Earlier this week, NASA uploaded an incredible treasure trove of images to a new gallery on Flickr: unprocessed photographs from all of the manned Apollo missions. They represent an incredible look into what the astronauts saw on their missions to the moon.
It’s official. The Smithsonian’s crowdfunding campaign to preserve and display Neil Armstrong’s Apollo 11 spacesuit ended early this morning. And it was such a huge success, they’ll be restoring Alan Shepard’s suit as well.
Forty six years ago today, Neil Armstrong and Buzz Aldrin became the first two people to walk on the Moon, and Armstrong snapped this iconic photo of Aldrin (and of himself, too—that tiny little astronaut reflected in the visor is Armstrong). But it wasn’t until today that Aldrin finally gave it the perfect caption.
These are the contents of a mysterious white bag found hidden in Neil Armstrong's closet: Weird looking lamps, wrenches, utility brackets, sights, and a film camera that later was identified as the one that captured the famous Apollo 11's descent on the Moon's surface. Nobody knew about it, including his widow.
On July 20th, 1969, with "one small step," Neil Armstrong became the first person to walk on the moon. But why did he get to go first?
Forty-five years ago, a man landed on the moon for the first time. Understandably, he was a little nervous. Neil Armstrong's heart raced to 160 beats per minute as the lunar vehicle touched down on the moon's surface. But as he made that great leap for mankind and walked around the moon, his heart steadied and slowed.…
To celebrate the 45th anniversary of Neil Armstrong walking on the moon, Nike has made a pair of shoes that'll make you feel like every step you take is on the moon. Because of the all over lunar print, the silhouette of the shoe completely disappears and makes it look like the shoe is made from moon rock.
US Navy pilot, war veteran, aerospace engineer, astronaut and first man on the Moon Neil Armstrong was also an incredible test pilot, with 900 flights in experimental aircraft including the dangerous Lunar Landing Testing Vehicle. On May 6, 1968, he almost died flying one. This is the video of the crash.
Jorge Cham of PHD Comics animated this wonderful speech the Apollo 11 commander gave back in 2000. In it, Armstrong proclaims he's proud to be a nerdy engineer, lists engineering's many 20th century accomplishments, and explains why he has hope for the future. It's not just inspiring, it's genuinely comforting.
Neil Armstrong was commander of Apollo 11, the first astronaut to ever set foot on the moon, and a man whose accomplishments were legendary and far-reaching—but he was also an irrepressible nerd in love with mathematics, science and engineering. This is his manifesto.
At this point, I think we can all agree it doesn't really matter whether Neil Armstrong said "one small step for man" or "one small step for a man" when he set foot on the Moon's surface. Sure, semantic accuracy would have been nice, but again: he was the first person to set foot on the Moon. That's kind of the…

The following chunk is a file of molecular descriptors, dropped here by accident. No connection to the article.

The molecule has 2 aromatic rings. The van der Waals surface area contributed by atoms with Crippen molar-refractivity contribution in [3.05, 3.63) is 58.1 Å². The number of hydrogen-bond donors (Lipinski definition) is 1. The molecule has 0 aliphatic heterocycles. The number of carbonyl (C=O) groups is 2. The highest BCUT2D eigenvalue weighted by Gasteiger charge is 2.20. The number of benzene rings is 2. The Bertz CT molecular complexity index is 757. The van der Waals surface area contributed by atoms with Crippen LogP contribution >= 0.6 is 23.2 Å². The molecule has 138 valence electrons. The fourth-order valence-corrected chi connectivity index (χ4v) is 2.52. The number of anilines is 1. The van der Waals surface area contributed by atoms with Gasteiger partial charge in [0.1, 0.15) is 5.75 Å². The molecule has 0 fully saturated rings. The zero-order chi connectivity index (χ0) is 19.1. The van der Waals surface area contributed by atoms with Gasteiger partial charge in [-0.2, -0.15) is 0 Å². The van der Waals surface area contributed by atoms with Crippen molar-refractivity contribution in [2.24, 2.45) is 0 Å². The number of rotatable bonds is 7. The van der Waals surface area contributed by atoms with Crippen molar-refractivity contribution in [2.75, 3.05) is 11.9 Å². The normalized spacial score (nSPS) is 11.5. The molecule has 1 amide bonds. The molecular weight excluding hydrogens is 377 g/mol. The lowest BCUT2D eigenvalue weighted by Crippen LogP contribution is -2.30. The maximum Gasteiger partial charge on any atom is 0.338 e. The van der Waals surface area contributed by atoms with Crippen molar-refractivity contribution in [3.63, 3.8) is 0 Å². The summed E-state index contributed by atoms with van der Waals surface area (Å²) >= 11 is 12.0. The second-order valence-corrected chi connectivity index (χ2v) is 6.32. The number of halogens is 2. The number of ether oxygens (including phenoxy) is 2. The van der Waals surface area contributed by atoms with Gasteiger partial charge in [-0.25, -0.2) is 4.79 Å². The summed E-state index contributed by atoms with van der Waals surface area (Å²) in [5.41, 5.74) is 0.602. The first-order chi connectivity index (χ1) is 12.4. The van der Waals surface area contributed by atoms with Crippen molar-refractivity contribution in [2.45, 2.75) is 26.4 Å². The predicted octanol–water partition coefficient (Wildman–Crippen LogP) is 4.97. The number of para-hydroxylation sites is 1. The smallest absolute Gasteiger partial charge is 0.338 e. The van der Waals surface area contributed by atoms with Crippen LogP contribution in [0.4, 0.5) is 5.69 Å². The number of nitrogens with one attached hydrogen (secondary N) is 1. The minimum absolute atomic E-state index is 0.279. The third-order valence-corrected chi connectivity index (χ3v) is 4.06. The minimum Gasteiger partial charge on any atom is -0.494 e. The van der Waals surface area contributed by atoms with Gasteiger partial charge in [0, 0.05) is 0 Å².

They are the most famous words in the history of space exploration, but the origins of Neil Armstrong's pithy "One Small Step" speech may not be what they seem.
We all know the line, but what about the story behind it? Neil Armstrong was always keen on telling folks that he'd thought up the historical words after landing on the moon, but before the walk. That is to say, relatively off-the-cuff. A new documentary tells a slightly different story.
Neil Armstrong, America's greatest and most reluctant hero, is not going to have a grave. He's going to be buried at sea.
When the Apollo 11 astronauts prepared to walk on the moon, they suffered from a very earthly concern: money. Given how dangerous the first manned mission to the moon was, life insurance was prohibitively expensive for the three astronauts. So they had to resort to other means to prepare for the possibility of their…
Neil Armstrong — the first man to set foot on the Moon, who shunned fame and was notoriously protective of his privacy — died Saturday. His passing has, of course, triggering an avalanche of media attention. The irony of this situation has been lost on precisely no one.
He was the first man to walk on the Moon, but Neil Armstrong didn't have any good photos to prove it. He had the camera most of the time, so it was Aldrin who got all the awesome shots. Sure—he was on grainy TV and reflected on Buzz's visor but—except for his footprint—there were no cool shots of Neil.
The family of the late Neil Armstrong released a brief but touching statement earlier this afternoon, to recognize the passing of the former U.S. astronaut. The entire thing won't take you more than a couple minutes to read, and definitely warrants your attention, but we found this, the closing paragraph, to be…
On July 21, 1969, The New York Times' John Noble Wilford penned the newspaper's front-page article on humanity's first steps on the Moon. It is a tremendous piece of journalism — one that warrants revisiting today as we remember the late Neil Armstrong, who showed us what it means to dare mighty things.